Science for Sale: US Senators seek better conflict disclosures for scientific articles
From the Center for Public Integrity
March 31, 2016
Citing a recent Center investigation, lawmakers express ‘growing concerns about objectivity’ of research in a letter to the National Institutes of Health
Citing the Center for Public Integrity’s recent “Science for Sale” series, a group of U.S. senators has asked the National Institutes of Health to make it easier to tell who funds research published in scientific journals.
Sen. Richard Blumenthal, D-Connecticut, on Wednesday released a letter sent to NIH Director Francis Collins asking that the National Library of Medicine make changes to its public database of 25 million journal articles, called PubMed, to reveal conflicts of interest in research.
“With industry now employing more scientists than nonprofits, universities and the government combined, and industry funding the research of many independent researchers, there are growing concerns about objectivity in numerous scientific disciplines — including nutrition science and research on health risk from chemicals,” the letter said.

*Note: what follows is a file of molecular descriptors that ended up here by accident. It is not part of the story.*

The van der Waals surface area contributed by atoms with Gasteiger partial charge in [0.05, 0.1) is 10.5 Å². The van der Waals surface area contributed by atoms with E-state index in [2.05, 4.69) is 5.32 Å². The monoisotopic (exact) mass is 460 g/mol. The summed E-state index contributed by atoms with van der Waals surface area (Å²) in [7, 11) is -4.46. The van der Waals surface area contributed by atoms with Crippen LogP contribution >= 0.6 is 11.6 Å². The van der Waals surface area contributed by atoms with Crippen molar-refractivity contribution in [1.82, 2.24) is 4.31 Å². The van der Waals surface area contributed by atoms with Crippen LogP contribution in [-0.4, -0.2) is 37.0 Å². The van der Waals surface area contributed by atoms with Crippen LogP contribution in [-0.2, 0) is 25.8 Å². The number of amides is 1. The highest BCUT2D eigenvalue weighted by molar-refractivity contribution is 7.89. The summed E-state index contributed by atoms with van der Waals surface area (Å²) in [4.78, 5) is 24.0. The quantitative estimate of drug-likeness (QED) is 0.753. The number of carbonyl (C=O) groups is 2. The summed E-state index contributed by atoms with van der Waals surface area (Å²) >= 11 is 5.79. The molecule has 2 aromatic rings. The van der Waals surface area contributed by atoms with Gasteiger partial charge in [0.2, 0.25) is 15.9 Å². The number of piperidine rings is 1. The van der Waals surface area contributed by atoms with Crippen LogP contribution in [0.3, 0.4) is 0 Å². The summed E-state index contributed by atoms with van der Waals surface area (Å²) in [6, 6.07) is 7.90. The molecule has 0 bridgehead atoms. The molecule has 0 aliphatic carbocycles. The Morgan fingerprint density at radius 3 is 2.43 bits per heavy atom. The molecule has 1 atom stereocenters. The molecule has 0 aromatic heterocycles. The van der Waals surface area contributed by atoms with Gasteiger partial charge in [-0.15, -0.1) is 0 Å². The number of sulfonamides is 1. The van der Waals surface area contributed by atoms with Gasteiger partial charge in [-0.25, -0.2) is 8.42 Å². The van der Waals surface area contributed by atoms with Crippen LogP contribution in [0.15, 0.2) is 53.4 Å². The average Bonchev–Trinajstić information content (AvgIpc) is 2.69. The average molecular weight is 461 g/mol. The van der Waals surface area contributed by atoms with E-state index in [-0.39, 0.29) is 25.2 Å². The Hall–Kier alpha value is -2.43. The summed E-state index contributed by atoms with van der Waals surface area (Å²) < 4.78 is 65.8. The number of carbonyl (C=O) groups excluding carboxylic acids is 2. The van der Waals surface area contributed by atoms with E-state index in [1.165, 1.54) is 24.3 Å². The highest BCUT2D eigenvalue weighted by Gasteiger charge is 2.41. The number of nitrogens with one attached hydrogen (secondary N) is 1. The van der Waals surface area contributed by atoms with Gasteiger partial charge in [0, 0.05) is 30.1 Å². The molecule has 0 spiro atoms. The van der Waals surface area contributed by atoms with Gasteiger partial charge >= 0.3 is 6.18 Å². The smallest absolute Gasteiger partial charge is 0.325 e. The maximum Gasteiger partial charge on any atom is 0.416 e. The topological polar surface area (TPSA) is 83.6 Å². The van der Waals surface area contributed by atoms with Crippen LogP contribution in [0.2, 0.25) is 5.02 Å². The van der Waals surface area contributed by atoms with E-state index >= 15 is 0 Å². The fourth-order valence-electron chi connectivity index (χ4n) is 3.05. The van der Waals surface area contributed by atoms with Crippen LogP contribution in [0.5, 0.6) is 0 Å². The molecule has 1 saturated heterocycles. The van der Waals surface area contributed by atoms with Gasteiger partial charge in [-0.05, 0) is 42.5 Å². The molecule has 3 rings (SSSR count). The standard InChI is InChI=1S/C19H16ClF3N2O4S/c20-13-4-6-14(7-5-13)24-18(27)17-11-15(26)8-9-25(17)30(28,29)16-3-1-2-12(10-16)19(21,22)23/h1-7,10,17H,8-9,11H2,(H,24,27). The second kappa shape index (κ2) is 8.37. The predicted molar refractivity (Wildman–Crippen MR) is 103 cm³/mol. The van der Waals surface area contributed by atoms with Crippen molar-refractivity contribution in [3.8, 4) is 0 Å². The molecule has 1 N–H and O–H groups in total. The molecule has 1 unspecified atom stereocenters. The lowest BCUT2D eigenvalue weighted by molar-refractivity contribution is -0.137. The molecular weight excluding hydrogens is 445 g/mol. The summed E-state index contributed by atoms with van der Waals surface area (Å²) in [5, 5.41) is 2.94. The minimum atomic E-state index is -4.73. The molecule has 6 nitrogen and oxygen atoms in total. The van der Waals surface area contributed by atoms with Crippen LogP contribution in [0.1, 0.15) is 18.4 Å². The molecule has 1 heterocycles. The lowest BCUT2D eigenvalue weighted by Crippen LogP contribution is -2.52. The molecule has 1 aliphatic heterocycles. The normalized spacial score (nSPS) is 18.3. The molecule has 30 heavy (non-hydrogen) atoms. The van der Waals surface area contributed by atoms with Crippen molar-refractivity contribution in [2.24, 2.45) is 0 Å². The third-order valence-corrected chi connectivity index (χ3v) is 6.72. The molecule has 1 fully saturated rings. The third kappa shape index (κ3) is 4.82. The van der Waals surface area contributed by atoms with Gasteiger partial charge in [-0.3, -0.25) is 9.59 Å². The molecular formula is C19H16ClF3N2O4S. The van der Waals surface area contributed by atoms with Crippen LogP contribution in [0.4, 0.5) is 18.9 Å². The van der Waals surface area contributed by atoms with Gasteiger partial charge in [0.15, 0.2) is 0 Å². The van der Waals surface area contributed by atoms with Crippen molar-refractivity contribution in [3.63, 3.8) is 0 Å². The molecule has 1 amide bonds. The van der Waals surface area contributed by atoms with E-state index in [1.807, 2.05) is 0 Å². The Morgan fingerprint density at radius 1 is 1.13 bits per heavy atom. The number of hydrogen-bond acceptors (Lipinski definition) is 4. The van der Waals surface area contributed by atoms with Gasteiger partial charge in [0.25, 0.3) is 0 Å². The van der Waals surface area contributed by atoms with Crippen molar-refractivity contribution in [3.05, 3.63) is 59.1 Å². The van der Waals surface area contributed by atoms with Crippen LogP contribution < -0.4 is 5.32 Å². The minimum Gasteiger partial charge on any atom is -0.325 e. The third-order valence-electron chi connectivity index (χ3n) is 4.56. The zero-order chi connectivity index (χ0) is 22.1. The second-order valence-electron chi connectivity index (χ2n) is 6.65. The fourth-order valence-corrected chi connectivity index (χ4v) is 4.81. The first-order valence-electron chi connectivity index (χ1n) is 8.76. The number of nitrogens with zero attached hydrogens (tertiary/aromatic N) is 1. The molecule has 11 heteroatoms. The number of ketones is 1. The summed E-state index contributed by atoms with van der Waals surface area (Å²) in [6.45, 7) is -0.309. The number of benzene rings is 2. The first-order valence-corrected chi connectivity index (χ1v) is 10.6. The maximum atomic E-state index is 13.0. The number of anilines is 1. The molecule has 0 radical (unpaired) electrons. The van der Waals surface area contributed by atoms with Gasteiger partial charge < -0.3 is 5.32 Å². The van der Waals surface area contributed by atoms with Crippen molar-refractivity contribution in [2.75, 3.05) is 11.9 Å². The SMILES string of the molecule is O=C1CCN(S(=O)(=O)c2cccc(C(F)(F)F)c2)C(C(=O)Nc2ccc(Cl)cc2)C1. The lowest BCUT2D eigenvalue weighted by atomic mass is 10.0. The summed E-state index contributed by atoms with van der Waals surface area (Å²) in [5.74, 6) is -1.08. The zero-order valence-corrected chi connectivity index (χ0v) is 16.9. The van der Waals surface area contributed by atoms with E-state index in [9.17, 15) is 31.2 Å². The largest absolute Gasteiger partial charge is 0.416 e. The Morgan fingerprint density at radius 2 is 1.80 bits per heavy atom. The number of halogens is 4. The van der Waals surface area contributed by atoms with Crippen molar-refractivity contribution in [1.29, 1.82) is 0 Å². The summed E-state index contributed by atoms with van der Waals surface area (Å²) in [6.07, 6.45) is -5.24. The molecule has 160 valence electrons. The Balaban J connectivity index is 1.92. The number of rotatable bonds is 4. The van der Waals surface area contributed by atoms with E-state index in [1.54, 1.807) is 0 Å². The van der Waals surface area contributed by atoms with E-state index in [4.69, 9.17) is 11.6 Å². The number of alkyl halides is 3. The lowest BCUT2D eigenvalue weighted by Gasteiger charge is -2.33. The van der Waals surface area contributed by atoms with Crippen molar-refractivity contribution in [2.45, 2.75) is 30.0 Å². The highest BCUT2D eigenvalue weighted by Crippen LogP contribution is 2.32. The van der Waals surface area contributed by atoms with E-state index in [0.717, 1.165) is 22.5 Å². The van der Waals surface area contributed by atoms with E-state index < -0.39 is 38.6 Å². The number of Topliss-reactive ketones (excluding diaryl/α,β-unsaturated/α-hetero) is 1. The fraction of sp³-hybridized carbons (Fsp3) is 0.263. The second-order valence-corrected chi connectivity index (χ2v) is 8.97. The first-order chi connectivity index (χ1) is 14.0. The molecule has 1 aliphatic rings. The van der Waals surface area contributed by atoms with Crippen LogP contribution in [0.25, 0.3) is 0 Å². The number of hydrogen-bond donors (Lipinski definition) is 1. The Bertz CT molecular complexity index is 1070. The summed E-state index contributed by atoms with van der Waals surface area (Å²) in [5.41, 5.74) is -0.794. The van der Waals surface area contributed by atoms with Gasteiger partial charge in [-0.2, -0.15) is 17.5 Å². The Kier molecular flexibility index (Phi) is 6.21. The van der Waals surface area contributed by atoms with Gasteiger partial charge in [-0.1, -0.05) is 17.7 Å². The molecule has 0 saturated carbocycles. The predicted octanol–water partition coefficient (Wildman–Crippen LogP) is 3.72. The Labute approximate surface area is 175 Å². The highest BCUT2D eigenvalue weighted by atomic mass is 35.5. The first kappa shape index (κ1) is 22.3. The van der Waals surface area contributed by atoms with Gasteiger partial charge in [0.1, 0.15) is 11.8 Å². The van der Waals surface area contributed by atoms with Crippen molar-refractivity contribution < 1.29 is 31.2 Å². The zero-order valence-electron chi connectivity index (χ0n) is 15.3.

The letter also cited a New York Times story about Coca-Cola Co. quietly funding academic researchers who blamed lack of exercise, rather than soft drinks and fast food, for the epidemic of obesity and diabetics.
The Center’s series revealed how scientific consultants working for the chemical industry publish journal articles that almost always claim their clients’ products are safe. Examples included two consulting firms, Gradient Corp. and Exponent, which published articles to help clients win asbestos lawsuits.
The NIH maintains a public database of medical and life sciences articles in more than 5,600 peer-reviewed journals. While the database often includes an abstract detailing the purpose of a study and its findings, the search results don’t reveal who paid for the research.